“Why can’t my investment portfolio reflect my personal values?” We’re increasingly hearing that question from clients who want to pursue sustainable investment strategies that align their personal values with their investments. According to Morningstar, assets in socially screened portfolios now exceed $6 trillion, up from $639 billion in 1995. Demand for sustainable investments seems particularly important to the millennials that represent the next generation of investors for advisors. A Morgan Stanley survey of individual investors highlights this coming demand, as 71% of respondents and 84% of millennial investors expressed interest in sustainable investing.
Some investors pursue alignment with their personal values by excluding individual companies or economic sectors, others through inclusionary and exclusionary criteria at an individual company level. Sustainable investing comes in many forms, covering distinct but not always clearly defined categories including sustainable investing, socially responsible investing (SRI), impact investing and environmental, social and governance investing (ESG).
We expect sustainable investing to enter the mainstream in coming years, making tomorrow’s approaches very different than the approaches that thrived in recent years.
Here are five trends to watch.
Trend 1: “I Want My SRI” Clients will want their personal preferences reflected in their portfolios.
The band Dire Straits sang “I want my MTV,” in their hit 1980s song “Money for Nothing.” Tomorrow’s investors may sing a different tune, favoring investments with a social impact while avoiding those considered to have a negative impact.
However, sustainable investing means different things to different people. Some investors prioritize environmental considerations, others prioritize social issues such as child labor or governance issues such as more diversity on corporate boards. Environmentally focused investors may not have uniform environmental priorities.
Some clients favor fossil-fuel-free strategies that divest completely from oil, gas and coal companies as well as energy services companies that support the oil, gas and coal industries; others favor low carbon strategies that avoid companies with the heaviest carbon footprint. There are some similarities between the approaches, but also some profound differences!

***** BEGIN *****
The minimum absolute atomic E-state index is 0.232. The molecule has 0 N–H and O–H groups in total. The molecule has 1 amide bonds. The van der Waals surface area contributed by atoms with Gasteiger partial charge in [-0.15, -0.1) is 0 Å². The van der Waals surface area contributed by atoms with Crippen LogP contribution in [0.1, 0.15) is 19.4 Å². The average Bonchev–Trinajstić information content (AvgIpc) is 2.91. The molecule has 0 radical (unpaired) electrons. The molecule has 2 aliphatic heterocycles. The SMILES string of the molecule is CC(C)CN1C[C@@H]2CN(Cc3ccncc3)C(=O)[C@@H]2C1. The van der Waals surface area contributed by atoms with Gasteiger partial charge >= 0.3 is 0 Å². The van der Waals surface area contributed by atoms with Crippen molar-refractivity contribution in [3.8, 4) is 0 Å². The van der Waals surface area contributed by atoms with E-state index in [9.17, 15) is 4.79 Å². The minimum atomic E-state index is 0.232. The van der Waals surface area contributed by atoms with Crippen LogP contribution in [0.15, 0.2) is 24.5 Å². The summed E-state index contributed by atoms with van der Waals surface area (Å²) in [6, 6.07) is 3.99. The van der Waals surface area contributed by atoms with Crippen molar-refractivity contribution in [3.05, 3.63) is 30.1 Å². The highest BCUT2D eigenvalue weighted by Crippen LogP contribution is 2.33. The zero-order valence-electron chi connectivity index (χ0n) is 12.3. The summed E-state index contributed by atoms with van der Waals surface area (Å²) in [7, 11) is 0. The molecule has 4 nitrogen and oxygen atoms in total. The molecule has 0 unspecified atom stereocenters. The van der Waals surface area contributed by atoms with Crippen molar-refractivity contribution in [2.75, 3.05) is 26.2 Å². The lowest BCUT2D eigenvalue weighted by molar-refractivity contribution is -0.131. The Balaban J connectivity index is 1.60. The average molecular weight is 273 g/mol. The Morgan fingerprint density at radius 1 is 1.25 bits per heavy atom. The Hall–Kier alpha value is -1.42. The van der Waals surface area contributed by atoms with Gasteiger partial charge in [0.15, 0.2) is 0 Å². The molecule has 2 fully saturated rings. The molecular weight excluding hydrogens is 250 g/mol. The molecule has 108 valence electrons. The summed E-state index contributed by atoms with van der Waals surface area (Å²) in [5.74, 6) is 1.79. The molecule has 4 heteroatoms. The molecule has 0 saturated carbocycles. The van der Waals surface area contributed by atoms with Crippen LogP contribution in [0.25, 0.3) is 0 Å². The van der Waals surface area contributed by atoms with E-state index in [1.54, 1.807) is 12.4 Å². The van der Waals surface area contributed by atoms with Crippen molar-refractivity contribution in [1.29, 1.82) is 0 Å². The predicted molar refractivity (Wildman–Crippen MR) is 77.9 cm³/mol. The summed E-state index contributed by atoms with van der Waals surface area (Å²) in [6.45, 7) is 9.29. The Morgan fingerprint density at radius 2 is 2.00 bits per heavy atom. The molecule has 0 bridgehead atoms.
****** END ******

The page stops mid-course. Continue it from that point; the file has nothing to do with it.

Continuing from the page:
We expect investors to demand options more explicitly aligned with their personal preferences – creating much more in the way of personal choice. In much the same way that cable television now provides entertainment choices tailored to a variety of diverse interests, the sustainable investment field will see an expansion of options in mutual funds, ETFs, indexes, and customized separately managed accounts.
Trend 2: “Show Me the Money” The flow of money into the industry will change the established order.
The 1996 movie Jerry Maguire originated this well-known quote, used by many in subsequent years. Money flows into sustainable investing strategies will change the nature of the industry. Pioneering sustainable investment firms such as Calvert, Parnassus, and PaxWorld were friendly competitors who shared foundational beliefs and often collaborated on issues of mutual interest. Most major investment firms are offering, or are considering offering, sustainable investment strategies. BlackRock created a dedicated division focused on sustainable investing, Goldman Sachs acquired an ESG-focused firm, and Merrill Lynch and UBS are among the retail broker-dealers that have launched or plan on launching responsible investment platforms. New entrants will undoubtedly change the competitive environment, with both positive and negative implications for clients.
Trend 3: “Crazy Eddie’s Prices Are Insane” Price competition is coming!
I grew up in New York, and remember watching commercials with my grandfather and uncle for the “Crazy Eddie” chain of retail electronics stores. Expenses can be silent killers, eroding mutual fund returns for often unsuspecting investors. Investing in actively managed funds can be an expensive proposition, as expense ratios for actively managed sustainable funds average approximately 1.2%, according to an Advisor Partners study.
Crazy Eddie’s legacy is alive in the investment world, as ETFs and robo-advisors are creating what appears to be a “race to the bottom” in fees for traditional investment products. With the entry of new competition, I expect to see fee-compression pressures in coming years for sustainable investment strategies.
Trend 4: “Markets Are Efficient” Sustainable investment strategies face the same performance challenges as traditional investment strategies.